"Commenters have also allowed us to think even more deeply about the relative benefits of requiring the engagement partner's signature, as many jurisdictions do, versus merely requiring disclosure of the engagement partner's name," Doty said. "Requiring a signature could increase the engagement partner's liability exposure. A perceived risk of liability is not necessarily bad and indeed may contribute to a sense of responsibility. Disclosure of a name, however, should not increase fraud liability for the engagement partner."
The PCAOB would also require the inclusion of information about certain other participants in the audit. In many audit engagements, especially audits of companies with multiple locations and international operations, the audit firm issuing the opinion may perform only a portion of the audit.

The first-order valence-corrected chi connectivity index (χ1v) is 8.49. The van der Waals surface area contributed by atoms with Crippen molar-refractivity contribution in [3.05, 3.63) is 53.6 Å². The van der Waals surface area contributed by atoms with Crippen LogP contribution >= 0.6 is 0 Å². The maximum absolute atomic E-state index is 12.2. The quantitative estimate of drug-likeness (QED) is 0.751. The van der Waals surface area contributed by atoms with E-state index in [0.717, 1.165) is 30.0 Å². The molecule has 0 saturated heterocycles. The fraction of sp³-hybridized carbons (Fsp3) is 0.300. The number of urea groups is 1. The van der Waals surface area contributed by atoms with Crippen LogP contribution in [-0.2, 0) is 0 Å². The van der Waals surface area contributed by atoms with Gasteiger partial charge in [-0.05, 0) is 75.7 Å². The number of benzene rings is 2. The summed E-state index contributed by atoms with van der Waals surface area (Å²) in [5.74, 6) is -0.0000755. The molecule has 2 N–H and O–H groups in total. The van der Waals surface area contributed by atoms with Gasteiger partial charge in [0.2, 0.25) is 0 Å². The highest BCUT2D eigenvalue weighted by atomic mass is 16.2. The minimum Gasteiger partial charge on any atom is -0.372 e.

According to a PCAOB fact sheet on the reproposal, the following information would need to be disclosed:
- With respect to another independent public accounting firm(s), the name of the other firm(s); with respect to other persons not employed by the auditor, the phrase "persons not employed by our firm," instead of identifying the persons by name. "Persons" mean any natural person or any business, legal or governmental entity or association.
- The location of other participants in the audit (the country of the firm's headquarters' office location and the country of residence or headquarters' office location for other persons).
- The percentage of the total hours attributable to the audits or audit procedures performed by the other participants in the most recent period's audit.
The PCAOB also raised the disclosure threshold for other participants in the audit from 3 percent of the total audit hours in the original proposal to 5 percent of the total audit hours. Additionally, the new proposal would no longer require firms to identify people in the auditor's report who are not employed by the auditor but who participated in the audit.
Some Board Members Have Concerns